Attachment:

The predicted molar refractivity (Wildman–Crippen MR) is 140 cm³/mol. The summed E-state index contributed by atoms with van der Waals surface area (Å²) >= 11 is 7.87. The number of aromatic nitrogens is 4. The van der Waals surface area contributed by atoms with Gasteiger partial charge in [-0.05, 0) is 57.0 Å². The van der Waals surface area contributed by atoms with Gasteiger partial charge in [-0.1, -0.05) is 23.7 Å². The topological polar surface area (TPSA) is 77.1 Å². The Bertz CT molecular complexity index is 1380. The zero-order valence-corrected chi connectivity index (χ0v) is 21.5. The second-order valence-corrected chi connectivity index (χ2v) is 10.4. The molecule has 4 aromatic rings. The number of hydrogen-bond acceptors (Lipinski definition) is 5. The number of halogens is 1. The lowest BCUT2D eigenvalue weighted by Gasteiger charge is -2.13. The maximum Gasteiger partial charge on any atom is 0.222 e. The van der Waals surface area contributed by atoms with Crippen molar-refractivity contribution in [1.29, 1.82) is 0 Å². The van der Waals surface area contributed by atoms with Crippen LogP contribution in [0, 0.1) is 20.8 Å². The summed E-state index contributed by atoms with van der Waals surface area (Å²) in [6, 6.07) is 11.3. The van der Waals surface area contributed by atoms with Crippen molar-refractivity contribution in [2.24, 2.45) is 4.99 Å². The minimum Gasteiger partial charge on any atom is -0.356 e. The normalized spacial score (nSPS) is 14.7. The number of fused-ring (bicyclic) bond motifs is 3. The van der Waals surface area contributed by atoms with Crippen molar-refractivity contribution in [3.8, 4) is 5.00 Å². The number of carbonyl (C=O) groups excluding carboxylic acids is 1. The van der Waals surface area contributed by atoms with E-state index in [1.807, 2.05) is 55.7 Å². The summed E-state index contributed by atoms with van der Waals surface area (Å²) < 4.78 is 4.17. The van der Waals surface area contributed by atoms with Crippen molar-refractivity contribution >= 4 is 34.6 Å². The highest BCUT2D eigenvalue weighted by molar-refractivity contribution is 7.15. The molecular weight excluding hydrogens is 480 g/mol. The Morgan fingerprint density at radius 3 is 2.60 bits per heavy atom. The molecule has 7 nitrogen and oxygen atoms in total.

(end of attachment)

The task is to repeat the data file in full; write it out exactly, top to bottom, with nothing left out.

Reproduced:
The predicted molar refractivity (Wildman–Crippen MR) is 140 cm³/mol. The summed E-state index contributed by atoms with van der Waals surface area (Å²) >= 11 is 7.87. The number of aromatic nitrogens is 4. The van der Waals surface area contributed by atoms with Gasteiger partial charge in [-0.05, 0) is 57.0 Å². The van der Waals surface area contributed by atoms with Gasteiger partial charge in [-0.1, -0.05) is 23.7 Å². The topological polar surface area (TPSA) is 77.1 Å². The Bertz CT molecular complexity index is 1380. The zero-order valence-corrected chi connectivity index (χ0v) is 21.5. The second-order valence-corrected chi connectivity index (χ2v) is 10.4. The molecule has 4 aromatic rings. The number of hydrogen-bond acceptors (Lipinski definition) is 5. The number of halogens is 1. The lowest BCUT2D eigenvalue weighted by Gasteiger charge is -2.13. The maximum Gasteiger partial charge on any atom is 0.222 e. The van der Waals surface area contributed by atoms with Crippen molar-refractivity contribution in [1.29, 1.82) is 0 Å². The van der Waals surface area contributed by atoms with Crippen LogP contribution in [0, 0.1) is 20.8 Å². The summed E-state index contributed by atoms with van der Waals surface area (Å²) in [6, 6.07) is 11.3. The van der Waals surface area contributed by atoms with Crippen molar-refractivity contribution in [2.24, 2.45) is 4.99 Å². The minimum Gasteiger partial charge on any atom is -0.356 e. The normalized spacial score (nSPS) is 14.7. The number of fused-ring (bicyclic) bond motifs is 3. The van der Waals surface area contributed by atoms with Crippen molar-refractivity contribution in [3.8, 4) is 5.00 Å². The number of carbonyl (C=O) groups excluding carboxylic acids is 1. The van der Waals surface area contributed by atoms with E-state index in [1.807, 2.05) is 55.7 Å². The summed E-state index contributed by atoms with van der Waals surface area (Å²) < 4.78 is 4.17. The van der Waals surface area contributed by atoms with Crippen molar-refractivity contribution >= 4 is 34.6 Å². The highest BCUT2D eigenvalue weighted by molar-refractivity contribution is 7.15. The molecular weight excluding hydrogens is 480 g/mol. The Morgan fingerprint density at radius 3 is 2.60 bits per heavy atom. The molecule has 7 nitrogen and oxygen atoms in total.